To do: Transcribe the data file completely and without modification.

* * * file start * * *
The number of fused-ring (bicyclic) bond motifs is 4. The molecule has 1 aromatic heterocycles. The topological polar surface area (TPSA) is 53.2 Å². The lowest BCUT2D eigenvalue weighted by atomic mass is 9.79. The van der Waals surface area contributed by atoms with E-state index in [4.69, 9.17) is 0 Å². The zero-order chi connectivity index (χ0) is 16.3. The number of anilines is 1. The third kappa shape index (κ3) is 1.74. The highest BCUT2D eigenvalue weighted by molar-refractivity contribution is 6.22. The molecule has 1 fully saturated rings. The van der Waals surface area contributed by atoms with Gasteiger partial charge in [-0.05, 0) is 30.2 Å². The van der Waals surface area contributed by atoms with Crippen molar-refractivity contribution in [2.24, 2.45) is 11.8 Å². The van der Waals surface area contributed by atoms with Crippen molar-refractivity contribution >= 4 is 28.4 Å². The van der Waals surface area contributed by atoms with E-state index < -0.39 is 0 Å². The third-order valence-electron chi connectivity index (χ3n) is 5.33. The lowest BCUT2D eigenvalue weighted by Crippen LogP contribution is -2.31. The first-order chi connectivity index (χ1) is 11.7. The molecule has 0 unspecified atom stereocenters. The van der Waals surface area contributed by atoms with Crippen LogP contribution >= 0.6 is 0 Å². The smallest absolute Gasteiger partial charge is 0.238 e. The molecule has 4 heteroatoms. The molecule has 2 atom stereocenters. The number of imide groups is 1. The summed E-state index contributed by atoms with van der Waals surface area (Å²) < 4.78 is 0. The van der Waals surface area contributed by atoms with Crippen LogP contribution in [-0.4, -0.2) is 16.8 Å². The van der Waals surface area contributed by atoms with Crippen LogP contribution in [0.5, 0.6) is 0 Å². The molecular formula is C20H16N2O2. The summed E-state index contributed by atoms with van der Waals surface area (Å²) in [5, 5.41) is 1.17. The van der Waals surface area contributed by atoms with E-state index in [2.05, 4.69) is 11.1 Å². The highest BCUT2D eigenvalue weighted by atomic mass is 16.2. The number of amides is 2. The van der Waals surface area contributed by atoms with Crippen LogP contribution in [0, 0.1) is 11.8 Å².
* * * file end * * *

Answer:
The number of fused-ring (bicyclic) bond motifs is 4. The molecule has 1 aromatic heterocycles. The topological polar surface area (TPSA) is 53.2 Å². The lowest BCUT2D eigenvalue weighted by atomic mass is 9.79. The van der Waals surface area contributed by atoms with E-state index in [4.69, 9.17) is 0 Å². The zero-order chi connectivity index (χ0) is 16.3. The number of anilines is 1. The third kappa shape index (κ3) is 1.74. The highest BCUT2D eigenvalue weighted by molar-refractivity contribution is 6.22. The molecule has 1 fully saturated rings. The van der Waals surface area contributed by atoms with Gasteiger partial charge in [-0.05, 0) is 30.2 Å². The van der Waals surface area contributed by atoms with Crippen molar-refractivity contribution in [2.24, 2.45) is 11.8 Å². The van der Waals surface area contributed by atoms with Crippen molar-refractivity contribution >= 4 is 28.4 Å². The van der Waals surface area contributed by atoms with E-state index < -0.39 is 0 Å². The third-order valence-electron chi connectivity index (χ3n) is 5.33. The lowest BCUT2D eigenvalue weighted by Crippen LogP contribution is -2.31. The first-order chi connectivity index (χ1) is 11.7. The molecule has 0 unspecified atom stereocenters. The van der Waals surface area contributed by atoms with Crippen LogP contribution >= 0.6 is 0 Å². The smallest absolute Gasteiger partial charge is 0.238 e. The molecule has 4 heteroatoms. The molecule has 2 atom stereocenters. The number of imide groups is 1. The summed E-state index contributed by atoms with van der Waals surface area (Å²) < 4.78 is 0. The van der Waals surface area contributed by atoms with Crippen LogP contribution in [-0.4, -0.2) is 16.8 Å². The van der Waals surface area contributed by atoms with Crippen LogP contribution in [0.5, 0.6) is 0 Å². The molecular formula is C20H16N2O2. The summed E-state index contributed by atoms with van der Waals surface area (Å²) in [5, 5.41) is 1.17. The van der Waals surface area contributed by atoms with E-state index in [2.05, 4.69) is 11.1 Å². The highest BCUT2D eigenvalue weighted by atomic mass is 16.2. The number of amides is 2. The van der Waals surface area contributed by atoms with Crippen LogP contribution in [0, 0.1) is 11.8 Å².